Olive trees in Israel – an image of the Promised Land.
“Thus the LORD gave to Israel all the land that he swore to give to their fathers. And they took possession of it, and they settled there. . . . . . . . the LORD had given all their enemies into their hands. Not one word of all the good promises that the LORD had made to the house of Israel had failed; all came to pass.” (Joshua 21.43-45). In this session, we’ll look at Israel’s wanderings in the wilderness, and their entry into and conquest of the Promised Land. Despite repeated rebellion and idolatry, God establishes the nation. We continue the story until the time of King David and the accession of King Solomon. God promises David that his royal dynasty will last for ever, pointing us forward to Jesus, son of David and King of creation.
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Summary of part 8
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God’s people spent almost a year encamped at Mount Sinai. There God brought His people into covenant with Himself and gave them His Law. And there they constructed His new home, the Tabernacle. When all was complete, God moved in and dwelt among His people.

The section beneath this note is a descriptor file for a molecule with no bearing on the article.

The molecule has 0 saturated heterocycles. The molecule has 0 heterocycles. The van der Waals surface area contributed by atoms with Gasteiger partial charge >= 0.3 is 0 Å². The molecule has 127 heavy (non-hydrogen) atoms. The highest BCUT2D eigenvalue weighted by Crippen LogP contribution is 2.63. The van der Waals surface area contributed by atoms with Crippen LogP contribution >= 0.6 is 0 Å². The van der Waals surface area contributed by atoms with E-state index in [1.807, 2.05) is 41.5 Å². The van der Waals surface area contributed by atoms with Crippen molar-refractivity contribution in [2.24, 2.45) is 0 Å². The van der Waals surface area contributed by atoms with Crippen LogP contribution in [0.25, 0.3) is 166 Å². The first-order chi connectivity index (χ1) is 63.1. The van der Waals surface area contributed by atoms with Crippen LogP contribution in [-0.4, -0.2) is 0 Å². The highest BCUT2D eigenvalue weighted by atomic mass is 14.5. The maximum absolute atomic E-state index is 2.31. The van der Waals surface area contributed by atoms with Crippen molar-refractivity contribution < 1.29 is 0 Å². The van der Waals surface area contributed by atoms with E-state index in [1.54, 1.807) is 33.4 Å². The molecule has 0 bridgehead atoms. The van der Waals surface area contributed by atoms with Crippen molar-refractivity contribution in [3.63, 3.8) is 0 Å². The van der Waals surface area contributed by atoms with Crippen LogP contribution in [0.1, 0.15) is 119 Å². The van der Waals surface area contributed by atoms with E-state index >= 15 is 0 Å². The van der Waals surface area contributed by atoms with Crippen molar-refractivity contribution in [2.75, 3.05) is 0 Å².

Wandering in the wilderness
God provided for His people in the wilderness in every way. But even before they got there – even before the Exodus, in fact – God’s people complained. These grumblings were only the opening fusillade. God’s people tested His patience for 40 long years with their complaints and rebellion.
After celebrating their second Passover, Israel broke camp, bound for the Promised Land. Along the way, Moses sent 12 men to spy out the land. Two, Caleb and Joshua, were confident that God would give them victory. The other ten weren’t, and their scepticism won the day. The people spoke of selecting a leader to take them back to Egypt. They had forgotten what bondage they had suffered there.
So God decreed that every man “able to go to war” (Numbers 1.3) who was numbered in the recent census would die in the wilderness. For the next 38 years, God’s people wandered in the desert, till those faithless warriors had perished. But the women and children and those not in military service would enter the land alongside Caleb and Joshua.
Poised for possession
After 38 weary years, God’s people were encamped east of the Jordan, overlooking Jericho, poised for conquest. Terrified, Balak, king of the Moabites, hired the heathen prophet Balaam to curse God’s people. But instead, Balaam blessed them in some of the most wonderful oracles in Scripture (Numbers 23.7-10,18-24, 24.3-9,15-24).